Software Development: When Change is Bad

April 9, 2009 Development

As software moves into maturity, it becomes a delicate art to add features and fix bugs without screwing up stuff that already works.

I’ve worked on three 10+ year-old, massively-sized projects (CorelDRAW, Microsoft Access, and ERDAS Imagine) and let me tell you – the older the code base, the tougher it gets.

In very mature projects, maintainability starts to become more important than optimization, and the prevention of introducing new bugs can trump fixing old ones.  You’ll even see libraries where they decide to keep old bugs in place, since consumers up the chain rely on the buggy behavior.

If you’re a programmer, it’s important that before you change any function that is used elsewhere in the system (a “core” function), you check each and every place it is called and understand the implications of your change.  If there’s any doubt, you need to either step through, or ask someone else who is more familiar with that code.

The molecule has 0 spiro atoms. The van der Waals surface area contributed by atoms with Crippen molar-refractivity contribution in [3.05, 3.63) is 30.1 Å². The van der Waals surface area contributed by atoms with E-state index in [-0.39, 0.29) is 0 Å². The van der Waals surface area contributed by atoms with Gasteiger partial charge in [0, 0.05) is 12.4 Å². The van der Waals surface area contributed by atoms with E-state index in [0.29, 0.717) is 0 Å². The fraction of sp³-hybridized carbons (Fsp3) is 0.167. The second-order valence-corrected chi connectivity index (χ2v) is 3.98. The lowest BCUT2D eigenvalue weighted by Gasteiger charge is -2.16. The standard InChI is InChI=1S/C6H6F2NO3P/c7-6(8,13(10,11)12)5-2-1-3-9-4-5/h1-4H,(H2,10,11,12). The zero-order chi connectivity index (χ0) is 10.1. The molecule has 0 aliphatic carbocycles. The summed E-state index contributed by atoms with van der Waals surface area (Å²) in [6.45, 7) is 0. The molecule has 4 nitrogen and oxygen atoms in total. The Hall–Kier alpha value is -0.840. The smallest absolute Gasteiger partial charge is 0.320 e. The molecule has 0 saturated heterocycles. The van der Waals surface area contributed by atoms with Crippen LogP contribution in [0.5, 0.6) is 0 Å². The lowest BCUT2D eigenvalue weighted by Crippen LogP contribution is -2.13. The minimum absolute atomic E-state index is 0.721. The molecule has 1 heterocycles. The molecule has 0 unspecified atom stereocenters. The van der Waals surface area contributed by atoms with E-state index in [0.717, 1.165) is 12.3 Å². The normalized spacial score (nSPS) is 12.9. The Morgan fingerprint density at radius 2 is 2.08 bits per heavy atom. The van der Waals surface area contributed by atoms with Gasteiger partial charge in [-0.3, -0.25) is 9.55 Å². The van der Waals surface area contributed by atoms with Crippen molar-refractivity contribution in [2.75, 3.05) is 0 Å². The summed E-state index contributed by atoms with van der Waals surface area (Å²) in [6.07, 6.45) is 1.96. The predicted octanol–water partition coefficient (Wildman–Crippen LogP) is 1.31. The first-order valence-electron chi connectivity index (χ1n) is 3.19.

A safer alternative is to write a new function that caters to your specific needs.  This may seem wasteful at first, but it actually pays off in the long run.  This is because it usually makes for less complicated logic in the function, and simpler dependency chains.

Adding additional parameters and conditional branches in an existing function can introduce subtle changes that cascade to other parts, causing subtle bugs that are difficult to track down, and even harder to fix.

That said, there is a time and place for refactoring, but it needs to be done carefully.  It should be done independent of other changes, and be extremely well tested.

Automated testing and regression tests help fight this war, but coverage is never 100%.

I’ve found it’s often better to err on the cautious side and try not to break things in the first place :)